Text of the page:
Declan was very shy when he first joined Unit Radio. He is now not only a leading light in the productions, but also takes on the role of a leader within the club. His comprehension and understanding have improved considerably through his involvement, as have his social skills. In March 2010 he compered the live Stardusters show, something that he would never previously have had the confidence to do.

“Since Declan joined the Unit Radio club two years ago, we have seen a dramatic change in his personal development. From the once quiet and solitary character, who found it hard to express and communicate with others, Declan has developed into a confident and outgoing individual, who is always bursting with new creativity for the next world premiere!” Debra and Kevin Mills (Declan’s parents)

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"We cannot praise Mr Whitehead enough for all his hard work and dedication in making this lunch time club Unit Radio happen, and feel that something like Unit Radio would be highly beneficial to other children with special needs in other schools.” Debra and Kevin Mills (Declan’s parents)

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There has only ever been one concern about the Unit Radio productions, which came from a teacher who was worried that the pupils were getting too involved, stopping them from socialising outside of the classroom. Giles Whitehead feels that this comes from a misunderstanding of the pupils involved who really struggle to socialise outside of the classroom, but who will happily interact with other students when they’re at Unit Radio.

Any difficulties that arise at Unit Radio are usually the result of the remarkable enthusiasm of everyone involved. Students can sometimes be over-enthusiastic and need calming, and it can be challenging to ensure that every student who wants to be involved can be.

The editing process can also be very time-consuming – something to consider before beginning a project such as Unit Radio. For example, if a student has verbal dyspraxia it may take 30 minutes to edit a single line to run smoothly so that the student won’t be self-conscious about their performance. A lot of the improvised material will also need to be edited out of recordings and getting the right sound effects takes up a considerable amount of time in order to produce a show that sounds professional.

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Radio is great because you can edit out any mistakes, encouraging students to talk and use language freely. Try to build up a relaxed atmosphere and don’t ever force anyone to talk. Put a microphone in the middle of the table and let your students talk if they feel like it. Everyone eventually gets used to communicating with the microphone there and confidence quickly builds.” Giles Whitehead, project leader

What do you need?

  • A computer
  • A microphone… You don’t need to spend a fortune - a £5 microphone works perfectly well.
  • Audacity… Free downloadable editing software that allows you to layer, chop and reorganise your recordings. You can even chop a word in half so that you can put  two halves of a word together and it will come out sounding OK. Download Audacity Help.
  • Sound effects… You could try and make your own sound effects or use the free website
  • Music… You could try and write your own music, look for talent within your school to write and/or record a piece of music or use the free website
  • A good environment… It’s important that students are in a relaxed environment with space to explore movement and communication.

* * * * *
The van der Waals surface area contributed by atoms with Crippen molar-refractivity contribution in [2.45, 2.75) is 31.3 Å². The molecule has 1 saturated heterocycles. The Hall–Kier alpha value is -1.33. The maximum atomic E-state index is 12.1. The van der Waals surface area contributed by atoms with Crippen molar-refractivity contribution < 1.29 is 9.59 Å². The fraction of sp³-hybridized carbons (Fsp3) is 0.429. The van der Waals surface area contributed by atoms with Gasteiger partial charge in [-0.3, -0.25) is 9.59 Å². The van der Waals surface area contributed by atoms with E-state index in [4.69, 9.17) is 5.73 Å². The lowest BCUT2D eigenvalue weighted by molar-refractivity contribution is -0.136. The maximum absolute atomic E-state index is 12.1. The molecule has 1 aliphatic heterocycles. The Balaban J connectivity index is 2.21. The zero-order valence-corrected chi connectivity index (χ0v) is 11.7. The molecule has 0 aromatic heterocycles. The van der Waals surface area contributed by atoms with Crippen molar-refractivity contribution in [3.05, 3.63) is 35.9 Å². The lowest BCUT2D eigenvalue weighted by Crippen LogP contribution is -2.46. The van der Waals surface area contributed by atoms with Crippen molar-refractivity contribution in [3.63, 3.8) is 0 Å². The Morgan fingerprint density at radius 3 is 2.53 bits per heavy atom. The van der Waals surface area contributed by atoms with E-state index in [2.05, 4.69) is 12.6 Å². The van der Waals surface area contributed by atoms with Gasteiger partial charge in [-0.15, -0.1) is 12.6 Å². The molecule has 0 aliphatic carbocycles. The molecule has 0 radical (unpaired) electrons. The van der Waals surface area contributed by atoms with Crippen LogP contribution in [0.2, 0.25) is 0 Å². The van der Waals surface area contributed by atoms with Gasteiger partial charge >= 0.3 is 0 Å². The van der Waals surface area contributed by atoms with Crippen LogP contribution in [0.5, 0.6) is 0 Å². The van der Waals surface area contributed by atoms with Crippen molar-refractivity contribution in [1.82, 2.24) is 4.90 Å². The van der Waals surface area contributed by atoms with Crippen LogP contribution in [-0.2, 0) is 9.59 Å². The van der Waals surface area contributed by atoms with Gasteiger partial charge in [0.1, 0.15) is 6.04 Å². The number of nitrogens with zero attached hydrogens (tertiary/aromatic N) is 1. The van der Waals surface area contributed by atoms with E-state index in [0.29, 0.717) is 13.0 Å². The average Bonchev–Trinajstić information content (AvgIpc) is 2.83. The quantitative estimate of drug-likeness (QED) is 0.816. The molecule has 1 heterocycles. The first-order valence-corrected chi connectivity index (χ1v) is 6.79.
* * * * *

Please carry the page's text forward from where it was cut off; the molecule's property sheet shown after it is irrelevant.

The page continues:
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Creating a show

It’s best to start small and simple. If you begin at a level that you all feel comfortable with, you and your students will grow and develop your own methods together. To help get you started, here are some guidelines for approaches that Unit Radio has adopted. Not all of these are essential so pick and choose those that will work for you.

  • Everyone who wants to be involved should discuss and decide the genre of the new show. For example wild west, out of space, spy story etc. Preparing for a Show.
  • Students then need to think about and choose suitable characters for the genre and best match them to the people involved.
  • Create a vocabulary book for the theme so that students can familiarise themselves with appropriate language. Vocabulary Book.
  • Participants are then in a position to create a rough plot and improvise story lines.     
  • Create tangible resources such as posters to help build a bigger picture and develop the characters and story line. Unit Radio Methodology.
  • Not all plays have to be improvised, they can be scripted by the students Larry goes to the Library [by Warren, Zach, Connor and Ross at Unit Radio.  Coordinated by Giles Whitehead.]
  • Provide a framework by introducing plot elements that the pupils can react to.
  • Be creative with situations and resources. For example, you might need to improvise to deal with background noise: if someone sneezes it can be put into the story line… “There’s a killer virus on board!”
  • Once students have an understanding of the plot, characters and framework of each scene, you can begin recording.
  • Record each scene separately and without rehearsal to achieve the most natural results. You may need to go back and record additional sections to edit into the original recording.
  • Edit each recording so that the storyline and dialogue flows. This gives students a feeling of safety - they know they can make mistakes or say the wrong thing, but it will all come out OK in the end. 
  • Create or choose your sound effects and overlay them onto the edited recording. Adding Sound Effects.

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For more information about The Tydeman Centre Unit Radio, please contact:

Giles Whitehead
Unit Radio Project leader
Address The Tydeman Centre, The Malling School, Beech Road, East Malling, Kent ME19 6RP
Telephone  01732 840 995